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Councils, Directors of Children’s Services urge investment on 30th anniversary of Children Act 1989

There is “still much to do if we are to become a country that works for all children”, the President of the Association of Directors of Children’s Services (ADCS) has said on the 30th anniversary of the landmark Children Act 1989.

The Local Government Association meanwhile called on the next government to invest in children’s services “so councils can fulfil the ambitions” of the Act.

Addressing delegates at the National Children and Adult Services Conference in Bournemouth, ADCS President Rachel Dickinson said: “The potent combination of austerity; rising demand; fewer resources and a government whose attention for almost four years has been largely focussed elsewhere, endangers the ambitious intentions of the Acts [the 1989 Act and the Children Act 2004].

“There is still much to do if we are to become a country that works for all children. In this context, the system leadership role of the DCS to ensure a relentless focus on the lived experiences of children and to speak loudly for change, has never been more important.”

At the Bournemouth conference the LGA set out the next stage of its Bright Future campaign which calls for children's services to be fully funded alongside investment in the wider breadth of services which provide children and families with the early support they need.

“This would ensure councils can deliver their legal duties, protect the preventative services which support families before they reach crisis point and improve the lives of children and families,” it argued.

The LGA has also called on the next government to set out its ambitions for children working across Whitehall, “recognising that all departments impact on the lives of children and families”.

The LGA highlighted new figures showing an unprecedented demand for support. It said:

  • There had been an increase of 23,600 children classed as “in need” in the past decade, from 375,900 in March 2010 compared to 399,500 in March 2019.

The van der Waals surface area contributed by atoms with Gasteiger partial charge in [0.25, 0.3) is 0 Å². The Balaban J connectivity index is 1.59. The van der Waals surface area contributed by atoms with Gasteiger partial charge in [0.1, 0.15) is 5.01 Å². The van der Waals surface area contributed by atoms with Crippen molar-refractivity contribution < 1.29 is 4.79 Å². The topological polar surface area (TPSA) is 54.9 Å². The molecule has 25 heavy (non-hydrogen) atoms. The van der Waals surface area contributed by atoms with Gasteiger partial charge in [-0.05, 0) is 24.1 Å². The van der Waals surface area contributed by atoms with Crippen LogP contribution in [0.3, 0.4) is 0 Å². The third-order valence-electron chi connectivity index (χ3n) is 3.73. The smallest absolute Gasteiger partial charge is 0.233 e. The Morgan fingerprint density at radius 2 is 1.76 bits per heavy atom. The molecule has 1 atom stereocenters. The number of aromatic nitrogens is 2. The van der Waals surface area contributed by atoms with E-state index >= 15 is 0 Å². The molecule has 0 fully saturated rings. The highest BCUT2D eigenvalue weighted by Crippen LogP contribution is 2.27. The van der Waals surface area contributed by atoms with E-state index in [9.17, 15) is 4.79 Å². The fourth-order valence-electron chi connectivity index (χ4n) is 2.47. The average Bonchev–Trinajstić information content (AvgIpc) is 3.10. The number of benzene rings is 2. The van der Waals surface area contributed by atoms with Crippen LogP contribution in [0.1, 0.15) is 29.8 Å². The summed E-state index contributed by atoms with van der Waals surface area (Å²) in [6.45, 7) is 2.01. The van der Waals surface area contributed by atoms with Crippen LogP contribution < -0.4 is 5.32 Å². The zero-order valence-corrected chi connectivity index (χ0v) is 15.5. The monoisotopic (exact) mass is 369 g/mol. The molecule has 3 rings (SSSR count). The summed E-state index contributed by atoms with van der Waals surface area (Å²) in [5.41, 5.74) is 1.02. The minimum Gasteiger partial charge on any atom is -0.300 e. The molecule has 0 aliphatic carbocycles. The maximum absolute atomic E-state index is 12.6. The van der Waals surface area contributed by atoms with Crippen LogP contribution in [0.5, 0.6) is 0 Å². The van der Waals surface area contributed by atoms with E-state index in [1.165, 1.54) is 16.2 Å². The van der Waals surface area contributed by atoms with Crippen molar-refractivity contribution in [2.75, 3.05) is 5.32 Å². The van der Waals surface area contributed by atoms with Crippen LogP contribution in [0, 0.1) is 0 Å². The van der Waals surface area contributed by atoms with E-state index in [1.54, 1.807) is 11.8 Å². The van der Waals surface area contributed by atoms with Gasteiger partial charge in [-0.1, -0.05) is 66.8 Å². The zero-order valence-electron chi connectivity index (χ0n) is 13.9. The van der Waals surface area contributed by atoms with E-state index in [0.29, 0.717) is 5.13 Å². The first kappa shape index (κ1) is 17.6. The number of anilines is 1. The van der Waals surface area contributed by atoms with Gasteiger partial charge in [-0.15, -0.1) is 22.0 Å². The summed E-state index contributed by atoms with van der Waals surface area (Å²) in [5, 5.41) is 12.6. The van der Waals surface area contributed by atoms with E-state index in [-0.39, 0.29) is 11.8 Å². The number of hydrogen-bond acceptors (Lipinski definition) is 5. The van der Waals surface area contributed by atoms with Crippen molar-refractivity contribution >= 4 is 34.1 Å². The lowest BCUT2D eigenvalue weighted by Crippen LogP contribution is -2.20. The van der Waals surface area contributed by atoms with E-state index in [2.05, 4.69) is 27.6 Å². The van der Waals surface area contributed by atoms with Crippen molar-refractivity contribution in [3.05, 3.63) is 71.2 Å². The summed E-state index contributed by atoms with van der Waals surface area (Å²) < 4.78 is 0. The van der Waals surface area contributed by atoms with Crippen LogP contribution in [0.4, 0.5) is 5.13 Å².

• Councils had seen a 53% increase in children on child protection plans – an additional 18,160 children – in the past decade, while 88 children were now taken into care every day.
  • There had been a 139% increase in serious cases where the local authority believes a child may be suffering, or likely to suffer, significant harm. This is 117,070 extra cases, up to 201,170, since 2009.

The LGA said the council-run Troubled Families programme had seen success, with a 32% reduction of children going into care and fewer children have received custodial sentences and convictions.

Cllr Judith Blake, Chair of the Association’s Children and Young People Board, said: “The Children’s Act and the UNCRC [the UN Convention on the Rights of the Child, which was also signed in 1989] were landmarks and we owe it to every child and young person to fulfil their visions.

“We want to see all children have the best possible chance of a bright future. For this to happen the next Government needs to make sure children and young people are not forgotten by putting them at the centre of all decision-making.”

Cllr Blake added: “Most families will go through tough patches at some point, and often the right support provided at the right time will be enough to get families back on their feet and able to thrive. 

“Councils have seen significant increases in demand for children’s social care and need long-term, sustainable funding so they can deliver the best for our children and families.”

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